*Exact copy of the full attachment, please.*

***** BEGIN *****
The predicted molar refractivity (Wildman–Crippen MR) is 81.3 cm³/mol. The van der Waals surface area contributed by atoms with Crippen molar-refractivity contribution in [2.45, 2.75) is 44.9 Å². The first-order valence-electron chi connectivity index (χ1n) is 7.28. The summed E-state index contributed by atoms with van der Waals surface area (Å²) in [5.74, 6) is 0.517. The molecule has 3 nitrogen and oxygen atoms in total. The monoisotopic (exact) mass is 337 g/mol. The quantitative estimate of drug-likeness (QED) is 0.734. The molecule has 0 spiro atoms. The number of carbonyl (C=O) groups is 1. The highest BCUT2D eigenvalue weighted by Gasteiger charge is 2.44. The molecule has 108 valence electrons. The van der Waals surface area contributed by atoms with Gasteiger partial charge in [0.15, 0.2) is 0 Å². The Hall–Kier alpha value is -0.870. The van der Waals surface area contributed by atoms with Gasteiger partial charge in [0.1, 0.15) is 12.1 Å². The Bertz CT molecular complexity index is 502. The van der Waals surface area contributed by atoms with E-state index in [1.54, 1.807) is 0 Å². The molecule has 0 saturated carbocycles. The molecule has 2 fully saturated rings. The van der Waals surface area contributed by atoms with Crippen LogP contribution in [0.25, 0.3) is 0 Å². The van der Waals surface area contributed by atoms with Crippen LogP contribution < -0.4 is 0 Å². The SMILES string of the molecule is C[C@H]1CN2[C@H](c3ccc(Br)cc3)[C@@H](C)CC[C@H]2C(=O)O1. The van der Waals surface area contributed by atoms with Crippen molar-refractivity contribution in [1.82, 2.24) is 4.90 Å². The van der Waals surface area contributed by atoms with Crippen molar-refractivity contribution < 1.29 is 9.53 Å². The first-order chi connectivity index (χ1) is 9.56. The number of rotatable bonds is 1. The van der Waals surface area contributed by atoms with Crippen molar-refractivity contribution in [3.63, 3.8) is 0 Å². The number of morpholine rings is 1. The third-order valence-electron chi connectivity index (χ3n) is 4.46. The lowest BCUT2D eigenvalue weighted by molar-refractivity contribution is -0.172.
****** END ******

The predicted molar refractivity (Wildman–Crippen MR) is 81.3 cm³/mol. The van der Waals surface area contributed by atoms with Crippen molar-refractivity contribution in [2.45, 2.75) is 44.9 Å². The first-order valence-electron chi connectivity index (χ1n) is 7.28. The summed E-state index contributed by atoms with van der Waals surface area (Å²) in [5.74, 6) is 0.517. The molecule has 3 nitrogen and oxygen atoms in total. The monoisotopic (exact) mass is 337 g/mol. The quantitative estimate of drug-likeness (QED) is 0.734. The molecule has 0 spiro atoms. The number of carbonyl (C=O) groups is 1. The highest BCUT2D eigenvalue weighted by Gasteiger charge is 2.44. The molecule has 108 valence electrons. The van der Waals surface area contributed by atoms with Gasteiger partial charge in [0.15, 0.2) is 0 Å². The Hall–Kier alpha value is -0.870. The van der Waals surface area contributed by atoms with Gasteiger partial charge in [0.1, 0.15) is 12.1 Å². The Bertz CT molecular complexity index is 502. The van der Waals surface area contributed by atoms with E-state index in [1.54, 1.807) is 0 Å². The molecule has 0 saturated carbocycles. The molecule has 2 fully saturated rings. The van der Waals surface area contributed by atoms with Crippen LogP contribution in [0.25, 0.3) is 0 Å². The van der Waals surface area contributed by atoms with Crippen LogP contribution < -0.4 is 0 Å². The SMILES string of the molecule is C[C@H]1CN2[C@H](c3ccc(Br)cc3)[C@@H](C)CC[C@H]2C(=O)O1. The van der Waals surface area contributed by atoms with Crippen molar-refractivity contribution in [1.82, 2.24) is 4.90 Å². The van der Waals surface area contributed by atoms with Crippen molar-refractivity contribution < 1.29 is 9.53 Å². The first-order chi connectivity index (χ1) is 9.56. The number of rotatable bonds is 1. The van der Waals surface area contributed by atoms with Crippen molar-refractivity contribution in [3.63, 3.8) is 0 Å². The number of morpholine rings is 1. The third-order valence-electron chi connectivity index (χ3n) is 4.46. The lowest BCUT2D eigenvalue weighted by molar-refractivity contribution is -0.172.